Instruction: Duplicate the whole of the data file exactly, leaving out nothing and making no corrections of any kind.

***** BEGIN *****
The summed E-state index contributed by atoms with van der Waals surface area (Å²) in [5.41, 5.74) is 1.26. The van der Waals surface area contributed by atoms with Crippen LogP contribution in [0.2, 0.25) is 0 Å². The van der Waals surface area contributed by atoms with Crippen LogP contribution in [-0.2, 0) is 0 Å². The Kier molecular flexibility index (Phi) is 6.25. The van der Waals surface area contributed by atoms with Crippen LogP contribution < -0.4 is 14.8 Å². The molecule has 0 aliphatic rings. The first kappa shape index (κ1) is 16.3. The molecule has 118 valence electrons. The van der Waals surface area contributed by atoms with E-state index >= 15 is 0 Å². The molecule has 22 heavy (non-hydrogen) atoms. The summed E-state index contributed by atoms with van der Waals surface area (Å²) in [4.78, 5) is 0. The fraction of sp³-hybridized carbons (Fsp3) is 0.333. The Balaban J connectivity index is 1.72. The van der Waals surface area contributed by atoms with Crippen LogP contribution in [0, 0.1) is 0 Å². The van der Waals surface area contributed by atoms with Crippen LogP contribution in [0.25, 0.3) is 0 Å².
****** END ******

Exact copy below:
The summed E-state index contributed by atoms with van der Waals surface area (Å²) in [5.41, 5.74) is 1.26. The van der Waals surface area contributed by atoms with Crippen LogP contribution in [0.2, 0.25) is 0 Å². The van der Waals surface area contributed by atoms with Crippen LogP contribution in [-0.2, 0) is 0 Å². The Kier molecular flexibility index (Phi) is 6.25. The van der Waals surface area contributed by atoms with Crippen LogP contribution < -0.4 is 14.8 Å². The molecule has 0 aliphatic rings. The first kappa shape index (κ1) is 16.3. The molecule has 118 valence electrons. The van der Waals surface area contributed by atoms with E-state index >= 15 is 0 Å². The molecule has 22 heavy (non-hydrogen) atoms. The summed E-state index contributed by atoms with van der Waals surface area (Å²) in [4.78, 5) is 0. The fraction of sp³-hybridized carbons (Fsp3) is 0.333. The Balaban J connectivity index is 1.72. The van der Waals surface area contributed by atoms with Crippen LogP contribution in [0, 0.1) is 0 Å². The van der Waals surface area contributed by atoms with Crippen LogP contribution in [0.25, 0.3) is 0 Å².